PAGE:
But this one game happened to be against the team you want most to beat. Winning is magnified when it comes to this game. It’s important not only to the record or to the alumni or to the college, it’s also important for what’s coming up now for Garrett and his staff. Lafayette seems to be lagging well behind some Patriot League schools when it comes to verbal commitments, and the early signing period is coming quickly – one month from today. That game on Saturday couldn‘t have played well in the minds of some student-athletes who are being recruited by both Lafayette and Lehigh.
Here are a few other left over season-ending tidbits.
THE LEHIGH GAME STATS – The Leopards had only one running play of more than 10 yards (a 15-yarder by Selwyn Simpson). The Lehigh defense was porous against the run all season, but Lafayette didn’t attack it hard. C.J. Amill had just 52 yards on 13 carries … The Leopards had only two of what Coach Garrett calls “explosive plays” in the pass game (gains of 15 yards or more) and there were several key drops. The most crucial was on O’Malley’s best throw of the day, to freshman Tim Payne on the final play of the first half. The ball went off Payne’s hands in the end zone. A catch was a touchdown. … J.J. Younger had kickoff returns of 36 and 42 yards to give the Leopards excellent field position, but the offense was unable to get any points after those run … Sean O’Malley’s passed for 162 yards, making it the eighth time in 11 games he was under 200 yards. He finished the year with four TDs and 12 interceptions … Malik Hamm had a sack to finish the season with 8.5. The freshman d-end had sacks in six of the 11 games. … another d-end, Billy Shaeffer had the first pass interception of his career and the only Lafayette pick in the game …
THE PENALTIES – The two teams combined for 174 yards in penalties – Lehigh 80, Lafayette 94. Two of the flags against Lehigh were for sideline interference, and offensive line coach Donnie Roberts admitted after the game he was guilty of both – one on the first-play fumble fumble-return touchdown, the other when Riley O’Neil blocked a punt. Lehigh also had three unsportsmanlike conducts … Lafayette had three unsportsmanlike conducts and two personal fouls among its calls, and when I asked Coach Garrett, “Were you embarrassed by the number of unsportsmanlike conduct penalties and other things (facemask, holding)?” he said, “Well, I don’t think that’s the right word. We emphasize be the right kind of guy and keep your poise. The game was chippy all game. All of us need to keep our composure.” … Lehigh had the ball for less than 10 minutes in the first half but almost 21 in the second half … Lafayette has now lost four in a row to Lehigh and has not defeated the Brown and White at Fisher since 2006, the year they completed a three-peat of Patriot League titles.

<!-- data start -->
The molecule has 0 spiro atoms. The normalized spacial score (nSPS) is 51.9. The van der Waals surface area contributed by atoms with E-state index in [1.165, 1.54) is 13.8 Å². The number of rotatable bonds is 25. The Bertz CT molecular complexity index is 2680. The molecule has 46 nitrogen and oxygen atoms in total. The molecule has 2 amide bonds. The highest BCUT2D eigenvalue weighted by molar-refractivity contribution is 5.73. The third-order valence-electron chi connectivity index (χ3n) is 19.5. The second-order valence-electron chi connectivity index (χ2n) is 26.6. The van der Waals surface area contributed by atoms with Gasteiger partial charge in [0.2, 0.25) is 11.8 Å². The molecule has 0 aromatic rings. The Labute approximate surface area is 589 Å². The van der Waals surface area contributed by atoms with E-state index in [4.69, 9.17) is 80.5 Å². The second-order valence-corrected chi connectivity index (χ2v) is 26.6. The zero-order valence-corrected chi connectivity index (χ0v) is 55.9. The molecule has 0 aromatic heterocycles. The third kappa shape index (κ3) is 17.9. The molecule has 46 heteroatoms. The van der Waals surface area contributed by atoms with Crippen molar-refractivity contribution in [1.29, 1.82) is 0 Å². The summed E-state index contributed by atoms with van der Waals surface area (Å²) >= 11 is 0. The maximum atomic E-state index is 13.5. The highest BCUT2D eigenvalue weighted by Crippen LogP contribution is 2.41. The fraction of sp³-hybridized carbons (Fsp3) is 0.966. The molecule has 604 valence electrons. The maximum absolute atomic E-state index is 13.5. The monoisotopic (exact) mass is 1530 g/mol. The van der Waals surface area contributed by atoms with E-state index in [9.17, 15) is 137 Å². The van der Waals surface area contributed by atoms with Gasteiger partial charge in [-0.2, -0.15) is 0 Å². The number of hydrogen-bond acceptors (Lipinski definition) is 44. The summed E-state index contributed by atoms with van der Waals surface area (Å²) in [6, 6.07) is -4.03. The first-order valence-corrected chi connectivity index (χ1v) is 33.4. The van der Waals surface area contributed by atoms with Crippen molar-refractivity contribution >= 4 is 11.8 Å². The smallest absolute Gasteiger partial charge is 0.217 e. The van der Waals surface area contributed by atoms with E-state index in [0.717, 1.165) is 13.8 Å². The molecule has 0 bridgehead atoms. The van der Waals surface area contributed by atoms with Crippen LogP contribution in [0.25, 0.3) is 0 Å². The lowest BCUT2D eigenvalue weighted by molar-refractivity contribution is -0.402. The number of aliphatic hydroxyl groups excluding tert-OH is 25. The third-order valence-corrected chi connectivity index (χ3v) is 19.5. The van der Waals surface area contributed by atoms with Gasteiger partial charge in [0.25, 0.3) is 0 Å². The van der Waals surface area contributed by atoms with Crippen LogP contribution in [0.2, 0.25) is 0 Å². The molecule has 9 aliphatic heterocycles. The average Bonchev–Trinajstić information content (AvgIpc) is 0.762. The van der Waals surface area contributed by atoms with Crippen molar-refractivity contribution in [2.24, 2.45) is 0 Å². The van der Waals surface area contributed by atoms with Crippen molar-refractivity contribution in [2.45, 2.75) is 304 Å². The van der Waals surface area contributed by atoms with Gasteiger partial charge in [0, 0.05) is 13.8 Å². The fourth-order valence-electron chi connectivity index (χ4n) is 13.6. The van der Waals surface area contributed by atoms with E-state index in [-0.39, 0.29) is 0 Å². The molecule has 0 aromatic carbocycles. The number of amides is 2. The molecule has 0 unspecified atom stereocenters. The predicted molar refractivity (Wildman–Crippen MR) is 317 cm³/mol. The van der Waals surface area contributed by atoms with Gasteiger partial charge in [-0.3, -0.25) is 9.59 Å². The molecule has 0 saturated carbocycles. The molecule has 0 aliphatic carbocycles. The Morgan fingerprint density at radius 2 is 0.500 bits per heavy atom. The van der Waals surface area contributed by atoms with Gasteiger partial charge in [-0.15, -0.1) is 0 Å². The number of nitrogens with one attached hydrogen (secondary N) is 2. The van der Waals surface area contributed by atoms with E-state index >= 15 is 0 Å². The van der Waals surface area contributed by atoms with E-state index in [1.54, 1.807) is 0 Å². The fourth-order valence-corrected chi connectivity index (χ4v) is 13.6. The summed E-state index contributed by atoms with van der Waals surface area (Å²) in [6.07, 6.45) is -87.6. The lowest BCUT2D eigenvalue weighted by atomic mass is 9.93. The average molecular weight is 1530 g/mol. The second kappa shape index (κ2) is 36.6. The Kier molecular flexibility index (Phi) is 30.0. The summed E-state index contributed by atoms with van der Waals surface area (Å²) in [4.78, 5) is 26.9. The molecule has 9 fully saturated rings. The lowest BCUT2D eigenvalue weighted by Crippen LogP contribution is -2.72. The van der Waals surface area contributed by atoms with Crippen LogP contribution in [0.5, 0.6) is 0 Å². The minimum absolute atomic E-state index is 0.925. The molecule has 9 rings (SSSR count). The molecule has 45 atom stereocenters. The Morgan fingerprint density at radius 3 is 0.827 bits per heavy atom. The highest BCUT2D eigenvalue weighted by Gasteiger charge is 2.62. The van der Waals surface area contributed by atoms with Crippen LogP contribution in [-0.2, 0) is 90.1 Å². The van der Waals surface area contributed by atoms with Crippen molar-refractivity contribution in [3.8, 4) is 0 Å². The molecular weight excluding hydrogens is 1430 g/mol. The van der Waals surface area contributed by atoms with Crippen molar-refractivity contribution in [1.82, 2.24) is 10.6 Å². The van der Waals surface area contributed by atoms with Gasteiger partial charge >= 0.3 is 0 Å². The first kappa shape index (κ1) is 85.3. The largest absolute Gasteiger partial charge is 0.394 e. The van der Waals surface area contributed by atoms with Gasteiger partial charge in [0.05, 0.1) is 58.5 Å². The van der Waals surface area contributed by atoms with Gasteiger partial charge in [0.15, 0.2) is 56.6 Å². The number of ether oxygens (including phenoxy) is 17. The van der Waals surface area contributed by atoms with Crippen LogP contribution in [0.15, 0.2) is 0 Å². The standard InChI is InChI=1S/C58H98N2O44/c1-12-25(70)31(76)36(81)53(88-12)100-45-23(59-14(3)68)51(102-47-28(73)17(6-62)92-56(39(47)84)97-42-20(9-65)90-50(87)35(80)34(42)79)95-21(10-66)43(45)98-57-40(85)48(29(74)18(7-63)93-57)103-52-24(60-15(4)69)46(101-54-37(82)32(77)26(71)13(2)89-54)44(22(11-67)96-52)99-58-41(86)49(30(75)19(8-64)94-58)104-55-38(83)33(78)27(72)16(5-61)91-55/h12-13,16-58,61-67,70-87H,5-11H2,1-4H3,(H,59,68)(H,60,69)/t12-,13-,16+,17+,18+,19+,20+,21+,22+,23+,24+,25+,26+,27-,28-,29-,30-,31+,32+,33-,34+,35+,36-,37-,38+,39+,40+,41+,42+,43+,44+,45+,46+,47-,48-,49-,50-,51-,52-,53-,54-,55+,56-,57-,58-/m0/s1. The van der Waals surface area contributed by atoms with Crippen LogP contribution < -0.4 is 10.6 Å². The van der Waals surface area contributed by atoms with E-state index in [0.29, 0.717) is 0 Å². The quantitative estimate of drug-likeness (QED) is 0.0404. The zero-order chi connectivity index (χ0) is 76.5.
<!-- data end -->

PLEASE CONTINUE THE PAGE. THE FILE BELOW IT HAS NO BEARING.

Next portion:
2013 CHAMPIONS … AND A FUMBLE – Frank Tavani’s last Patriot League championship team, which rallied behind quarterback Drew Reed to win in 2013 by routing Lehigh 50-28, was saluted as part of its five-year reunion. The college missed the boat, however, when it failed to invite Tavani, who now lives in Lebanon but undoubtedly would have loved to see the guys again. Tavani texted me that he felt “bad for my guys (the current juniors and seniors on the 2018 team) after the loss to Lehigh. Great to chat briefly with guys like Mark Ross, Ross Scheuerman, Luke Chiarolanzkio, and Brad Bormann. The list of attendees also included Collin Albershardt, Alex Alford, Matt Andrews, Shane Black, Mike Boles, Robin Cepeda, James Coscia, Darrell Crawford, Pat Crosby, Dan Dellovade, Robert DePietro, Demetrius Dixon, Shane Dorner, Ryan Forrester, Matt Gill, Brandon Hall, Toussaint Helm, Johnathon Hoffman, Draeland James, Ben Jeannot,. Greg Kessel, Andy Labudev, John Lang, Skyler Lash, Rand Lewis, Randall Logan, Kyle Mayfield, Zach Mazur, Garrett McNally, Jake McTighe, Steve Mercado, David Miller, Max Ngolla, John Poetzsch, Tyler Robinson, Matt Rothrock, Zach Schnitzer, Matt Smalley, Duncan Sparks, Connor Staudle, Tim Vangelas, Tyrus White, Darren Wright, Nick Zataveski.